By Abigail Field, Attorney, Benzinga:
Congress is infamous for doing nothing, as people who have lost their unemployment benefits viscerally know. However, today the Senate Financial Services Committee started the process of enacting the “Expiring Provisions Improvement Reform and Efficiency (EXPIRE) Act.”
This act addresses dozens of tax breaks that ended last year. If the Congress continues to do nothing, billions more would flow into the treasury. More than enough to pick up the $10 billion tab for extending unemployment benefits.
Re-enacting some of the tax breaks would be easy for members of Congress to defend to their constituents, such as a provision that allows school teachers to deduct the cost of the classroom supplies they buy out of pocket. But some provisions are simply indefensible.
The GE Loophole
General Electric is famous for paying little or no income tax. Indeed, GE was one of 26 Fortune 500 companies that was consistently profitable for the five years 2008-2012, and yet paid no income tax across those years, according to this report from Citizens for Tax Justice (CTJ). In fact, across those years GE received more than a $3 billion net refund. While GE and the rest use multiple techniques to extract your tax dollars while keeping all their profits, one has informally taken its name.
The GE loophole is available to any company with financial income that it can claim was generated offshore, such as by a foreign banking subsidiary. The loophole rewards the American parent company for investing overseas by sheltering its profits from U.S. tax until the American parent brings the money home.
So GE can avoid the tax bill as long as it likes by keeping its profits invested in other countries. Not only does the loophole shortchange taxpayers, it also creates an incentive to invest overseas instead of here at home.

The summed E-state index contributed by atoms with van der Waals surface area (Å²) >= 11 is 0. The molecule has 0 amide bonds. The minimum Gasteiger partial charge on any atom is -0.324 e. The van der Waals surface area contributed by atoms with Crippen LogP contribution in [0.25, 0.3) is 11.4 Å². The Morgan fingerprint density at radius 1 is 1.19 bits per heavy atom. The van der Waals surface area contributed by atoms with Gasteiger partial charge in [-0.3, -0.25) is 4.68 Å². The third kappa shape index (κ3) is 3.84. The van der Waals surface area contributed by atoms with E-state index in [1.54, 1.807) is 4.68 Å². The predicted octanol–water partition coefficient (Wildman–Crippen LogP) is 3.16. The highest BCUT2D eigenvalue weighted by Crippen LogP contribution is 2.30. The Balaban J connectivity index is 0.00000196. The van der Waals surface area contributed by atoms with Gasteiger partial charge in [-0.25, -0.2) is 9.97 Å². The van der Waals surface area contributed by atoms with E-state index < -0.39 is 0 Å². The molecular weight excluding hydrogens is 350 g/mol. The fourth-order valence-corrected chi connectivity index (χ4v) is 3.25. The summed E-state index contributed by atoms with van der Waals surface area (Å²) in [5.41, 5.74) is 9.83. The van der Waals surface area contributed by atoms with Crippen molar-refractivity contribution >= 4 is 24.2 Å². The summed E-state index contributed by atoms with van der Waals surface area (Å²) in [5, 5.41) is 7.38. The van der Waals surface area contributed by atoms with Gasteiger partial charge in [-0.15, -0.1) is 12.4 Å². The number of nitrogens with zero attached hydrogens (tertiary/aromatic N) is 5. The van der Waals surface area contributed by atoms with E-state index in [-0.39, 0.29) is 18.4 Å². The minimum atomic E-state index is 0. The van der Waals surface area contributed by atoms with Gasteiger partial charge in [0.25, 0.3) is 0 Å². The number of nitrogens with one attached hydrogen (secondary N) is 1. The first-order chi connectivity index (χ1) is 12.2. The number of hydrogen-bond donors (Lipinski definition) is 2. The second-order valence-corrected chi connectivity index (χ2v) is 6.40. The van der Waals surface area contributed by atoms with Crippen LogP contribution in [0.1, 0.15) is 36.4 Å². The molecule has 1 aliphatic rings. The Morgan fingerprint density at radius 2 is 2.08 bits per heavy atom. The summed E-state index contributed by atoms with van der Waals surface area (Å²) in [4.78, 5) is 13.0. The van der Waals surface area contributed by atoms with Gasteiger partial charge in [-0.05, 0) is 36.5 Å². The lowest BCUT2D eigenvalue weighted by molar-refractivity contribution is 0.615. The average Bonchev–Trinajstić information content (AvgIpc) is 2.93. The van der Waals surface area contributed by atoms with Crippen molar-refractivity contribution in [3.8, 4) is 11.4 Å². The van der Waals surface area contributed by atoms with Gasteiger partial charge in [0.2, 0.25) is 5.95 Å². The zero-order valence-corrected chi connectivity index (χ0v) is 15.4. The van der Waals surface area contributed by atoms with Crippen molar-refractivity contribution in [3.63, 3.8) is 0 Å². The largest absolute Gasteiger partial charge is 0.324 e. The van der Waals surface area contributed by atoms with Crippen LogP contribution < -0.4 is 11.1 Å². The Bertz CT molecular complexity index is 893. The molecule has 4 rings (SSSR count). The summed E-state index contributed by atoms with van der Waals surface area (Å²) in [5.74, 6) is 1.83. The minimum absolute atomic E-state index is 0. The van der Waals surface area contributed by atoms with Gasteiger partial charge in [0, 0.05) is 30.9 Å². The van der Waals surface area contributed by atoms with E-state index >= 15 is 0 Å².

Worse, the nature of financial income makes it relatively easy for companies to use the loophole to assign profits to subsidiaries in tax haven countries while assigning losses here at home.
In 2010, Forbes dryly observed that “Over the last two years, GE Capital has displayed an uncanny ability to lose lots of money in the U.S. (posting a $6.5 billion loss in 2009), and make lots of money overseas (a $4.3 billion gain).”
President Reagan Helped Close This Loophole
Precisely because the nature of financial income is so easy to manipulate for tax advantage, the 1986 tax overhaul, achieved by President Reagan and a divided Congress, stopped it and required these profits be taxed immediately, regardless of where they were earned. In 1997, fierce lobbying culminated in persuading Congress to reinstate the loophole—known officially as the Active Financing Exception—for tax year 1998 only.
President Clinton tried to line-item veto it, but was blocked by the Supreme Court. After that, Congress has “extended” this loophole for a year or two at a time. The bill the Senate committee is working on today is the current effort to “extend”—really, re-enact, this and other loopholes.
Just as in the 1990s, this year’s effort is backed by fierce lobbying. GE leads the current effort, according to a very recent report by Americans for Tax Fairness and Public Campaign. The report found that—just on the GE loophole alone—292 individual lobbyists representing 41 companies and trade associations worked on Congress, and 98 of them were paid for by GE. Twenty-eight of those are “revolvers”—former members of Congress, former Congressional staffers, or former Executive Branch officials.
These efforts dwarfed those of the next pushiest company on this issue, Citigroup. GE showed up in the lobbying reports on this loophole more than twice as often as Citi, which itself showed up more frequently than Prudential Financial, Bank of New York Mellon, Morgan Stanley, Goldman Sachs, Principal Financial Group, State Street Corp., and American Express.
More Than the GE Loophole At Stake
The Financial Accountability & Corporate Transparency (FACT) Coalition opposes another grotesquerie likely to be included in the final bill: the Apple loophole. CTJ, which is a member of FACT, objects to a few others as well. “We did not expect bonus depreciation to be in the bill and were shocked that it is”, explained Rebecca J. Wilkins, CTJ’s Senior Counsel for Federal Tax Policy. “It’s just so expensive and there’s no evidence that it actually stimulates the economy.”
Notably, if the Do-Nothing Congress let just bonus depreciation and the GE loophole stay expired—by doing nothing on them—that would raise the $10 billion in 2014 needed to pay for the unemployment insurance extension desperately needed by more than two million Americans. (See items #14 and #22 on the chart by the Joint Committee on Taxation available for download here.)
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